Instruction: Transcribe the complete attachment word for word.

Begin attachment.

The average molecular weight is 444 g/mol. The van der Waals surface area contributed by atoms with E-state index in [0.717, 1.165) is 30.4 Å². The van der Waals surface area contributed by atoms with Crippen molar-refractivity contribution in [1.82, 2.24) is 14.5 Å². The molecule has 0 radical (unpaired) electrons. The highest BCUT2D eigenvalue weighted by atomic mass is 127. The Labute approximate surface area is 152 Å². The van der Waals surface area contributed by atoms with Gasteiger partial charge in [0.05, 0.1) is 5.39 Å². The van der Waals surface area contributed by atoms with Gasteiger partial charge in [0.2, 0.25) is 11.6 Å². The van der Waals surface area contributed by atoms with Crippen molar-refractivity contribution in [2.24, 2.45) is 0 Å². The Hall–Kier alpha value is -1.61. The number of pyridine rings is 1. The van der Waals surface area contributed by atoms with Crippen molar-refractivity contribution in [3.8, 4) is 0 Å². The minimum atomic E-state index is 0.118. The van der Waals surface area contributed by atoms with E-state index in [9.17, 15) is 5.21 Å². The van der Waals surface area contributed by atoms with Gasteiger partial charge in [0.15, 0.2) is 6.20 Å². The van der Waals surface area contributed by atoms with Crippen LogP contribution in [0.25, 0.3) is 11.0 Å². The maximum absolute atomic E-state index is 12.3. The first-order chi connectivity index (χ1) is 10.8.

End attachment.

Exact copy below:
The average molecular weight is 444 g/mol. The van der Waals surface area contributed by atoms with E-state index in [0.717, 1.165) is 30.4 Å². The van der Waals surface area contributed by atoms with Crippen molar-refractivity contribution in [1.82, 2.24) is 14.5 Å². The molecule has 0 radical (unpaired) electrons. The highest BCUT2D eigenvalue weighted by atomic mass is 127. The Labute approximate surface area is 152 Å². The van der Waals surface area contributed by atoms with Gasteiger partial charge in [0.05, 0.1) is 5.39 Å². The van der Waals surface area contributed by atoms with Gasteiger partial charge in [0.2, 0.25) is 11.6 Å². The van der Waals surface area contributed by atoms with Crippen molar-refractivity contribution in [2.24, 2.45) is 0 Å². The Hall–Kier alpha value is -1.61. The number of pyridine rings is 1. The van der Waals surface area contributed by atoms with Crippen molar-refractivity contribution in [3.8, 4) is 0 Å². The minimum atomic E-state index is 0.118. The van der Waals surface area contributed by atoms with E-state index in [9.17, 15) is 5.21 Å². The van der Waals surface area contributed by atoms with Gasteiger partial charge in [0.15, 0.2) is 6.20 Å². The van der Waals surface area contributed by atoms with Crippen LogP contribution in [0.25, 0.3) is 11.0 Å². The maximum absolute atomic E-state index is 12.3. The first-order chi connectivity index (χ1) is 10.8.